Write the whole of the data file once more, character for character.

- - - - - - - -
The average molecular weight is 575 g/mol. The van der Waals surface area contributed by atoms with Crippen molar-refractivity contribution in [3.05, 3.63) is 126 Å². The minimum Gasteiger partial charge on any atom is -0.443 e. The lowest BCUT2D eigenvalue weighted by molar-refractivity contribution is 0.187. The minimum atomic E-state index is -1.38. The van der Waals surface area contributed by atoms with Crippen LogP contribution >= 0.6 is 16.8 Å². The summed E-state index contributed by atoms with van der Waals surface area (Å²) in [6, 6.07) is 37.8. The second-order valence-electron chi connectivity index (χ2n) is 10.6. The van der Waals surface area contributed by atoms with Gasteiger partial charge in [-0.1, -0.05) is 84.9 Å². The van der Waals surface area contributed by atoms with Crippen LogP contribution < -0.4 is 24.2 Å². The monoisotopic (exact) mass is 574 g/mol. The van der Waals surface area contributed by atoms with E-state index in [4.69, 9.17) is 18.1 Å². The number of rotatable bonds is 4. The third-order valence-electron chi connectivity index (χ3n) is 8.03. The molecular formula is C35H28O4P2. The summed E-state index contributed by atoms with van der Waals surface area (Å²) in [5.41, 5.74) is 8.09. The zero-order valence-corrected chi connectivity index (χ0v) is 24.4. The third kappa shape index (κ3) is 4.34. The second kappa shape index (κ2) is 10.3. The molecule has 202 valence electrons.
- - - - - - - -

The average molecular weight is 575 g/mol. The van der Waals surface area contributed by atoms with Crippen molar-refractivity contribution in [3.05, 3.63) is 126 Å². The minimum Gasteiger partial charge on any atom is -0.443 e. The lowest BCUT2D eigenvalue weighted by molar-refractivity contribution is 0.187. The minimum atomic E-state index is -1.38. The van der Waals surface area contributed by atoms with Crippen LogP contribution >= 0.6 is 16.8 Å². The summed E-state index contributed by atoms with van der Waals surface area (Å²) in [6, 6.07) is 37.8. The second-order valence-electron chi connectivity index (χ2n) is 10.6. The van der Waals surface area contributed by atoms with Gasteiger partial charge in [-0.1, -0.05) is 84.9 Å². The van der Waals surface area contributed by atoms with Crippen LogP contribution < -0.4 is 24.2 Å². The monoisotopic (exact) mass is 574 g/mol. The van der Waals surface area contributed by atoms with E-state index in [4.69, 9.17) is 18.1 Å². The number of rotatable bonds is 4. The third-order valence-electron chi connectivity index (χ3n) is 8.03. The molecular formula is C35H28O4P2. The summed E-state index contributed by atoms with van der Waals surface area (Å²) in [5.41, 5.74) is 8.09. The zero-order valence-corrected chi connectivity index (χ0v) is 24.4. The third kappa shape index (κ3) is 4.34. The second kappa shape index (κ2) is 10.3. The molecule has 202 valence electrons.